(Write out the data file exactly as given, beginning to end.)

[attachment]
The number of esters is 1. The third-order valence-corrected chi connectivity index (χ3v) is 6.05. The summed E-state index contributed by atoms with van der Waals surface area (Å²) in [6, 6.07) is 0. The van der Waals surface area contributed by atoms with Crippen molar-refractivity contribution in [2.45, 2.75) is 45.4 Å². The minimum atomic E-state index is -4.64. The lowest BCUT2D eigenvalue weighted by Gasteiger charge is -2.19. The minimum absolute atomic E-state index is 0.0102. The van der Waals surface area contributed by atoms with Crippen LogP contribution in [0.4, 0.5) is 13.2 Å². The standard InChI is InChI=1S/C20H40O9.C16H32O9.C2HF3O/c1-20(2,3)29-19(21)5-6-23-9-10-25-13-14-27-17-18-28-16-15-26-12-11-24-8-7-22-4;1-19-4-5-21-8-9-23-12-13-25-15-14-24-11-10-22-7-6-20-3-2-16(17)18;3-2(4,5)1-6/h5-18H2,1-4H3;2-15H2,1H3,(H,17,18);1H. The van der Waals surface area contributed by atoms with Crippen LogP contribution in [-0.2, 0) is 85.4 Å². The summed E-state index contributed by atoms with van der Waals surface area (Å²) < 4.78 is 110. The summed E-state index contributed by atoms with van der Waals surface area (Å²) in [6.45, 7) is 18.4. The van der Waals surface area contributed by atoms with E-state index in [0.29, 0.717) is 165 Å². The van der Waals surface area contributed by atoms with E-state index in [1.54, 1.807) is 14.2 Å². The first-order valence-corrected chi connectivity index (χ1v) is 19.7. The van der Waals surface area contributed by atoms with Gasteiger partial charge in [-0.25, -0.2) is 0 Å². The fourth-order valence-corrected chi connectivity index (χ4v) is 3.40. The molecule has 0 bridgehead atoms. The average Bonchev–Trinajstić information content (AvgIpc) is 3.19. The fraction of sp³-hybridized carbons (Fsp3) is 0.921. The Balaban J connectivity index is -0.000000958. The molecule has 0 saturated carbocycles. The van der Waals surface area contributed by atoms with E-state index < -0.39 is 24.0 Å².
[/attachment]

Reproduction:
The number of esters is 1. The third-order valence-corrected chi connectivity index (χ3v) is 6.05. The summed E-state index contributed by atoms with van der Waals surface area (Å²) in [6, 6.07) is 0. The van der Waals surface area contributed by atoms with Crippen molar-refractivity contribution in [2.45, 2.75) is 45.4 Å². The minimum atomic E-state index is -4.64. The lowest BCUT2D eigenvalue weighted by Gasteiger charge is -2.19. The minimum absolute atomic E-state index is 0.0102. The van der Waals surface area contributed by atoms with Crippen LogP contribution in [0.4, 0.5) is 13.2 Å². The standard InChI is InChI=1S/C20H40O9.C16H32O9.C2HF3O/c1-20(2,3)29-19(21)5-6-23-9-10-25-13-14-27-17-18-28-16-15-26-12-11-24-8-7-22-4;1-19-4-5-21-8-9-23-12-13-25-15-14-24-11-10-22-7-6-20-3-2-16(17)18;3-2(4,5)1-6/h5-18H2,1-4H3;2-15H2,1H3,(H,17,18);1H. The van der Waals surface area contributed by atoms with Crippen LogP contribution in [-0.2, 0) is 85.4 Å². The summed E-state index contributed by atoms with van der Waals surface area (Å²) < 4.78 is 110. The summed E-state index contributed by atoms with van der Waals surface area (Å²) in [6.45, 7) is 18.4. The van der Waals surface area contributed by atoms with E-state index in [0.29, 0.717) is 165 Å². The van der Waals surface area contributed by atoms with E-state index in [1.54, 1.807) is 14.2 Å². The first-order valence-corrected chi connectivity index (χ1v) is 19.7. The van der Waals surface area contributed by atoms with Gasteiger partial charge in [-0.25, -0.2) is 0 Å². The fourth-order valence-corrected chi connectivity index (χ4v) is 3.40. The molecule has 0 bridgehead atoms. The average Bonchev–Trinajstić information content (AvgIpc) is 3.19. The fraction of sp³-hybridized carbons (Fsp3) is 0.921. The Balaban J connectivity index is -0.000000958. The molecule has 0 saturated carbocycles. The van der Waals surface area contributed by atoms with E-state index < -0.39 is 24.0 Å².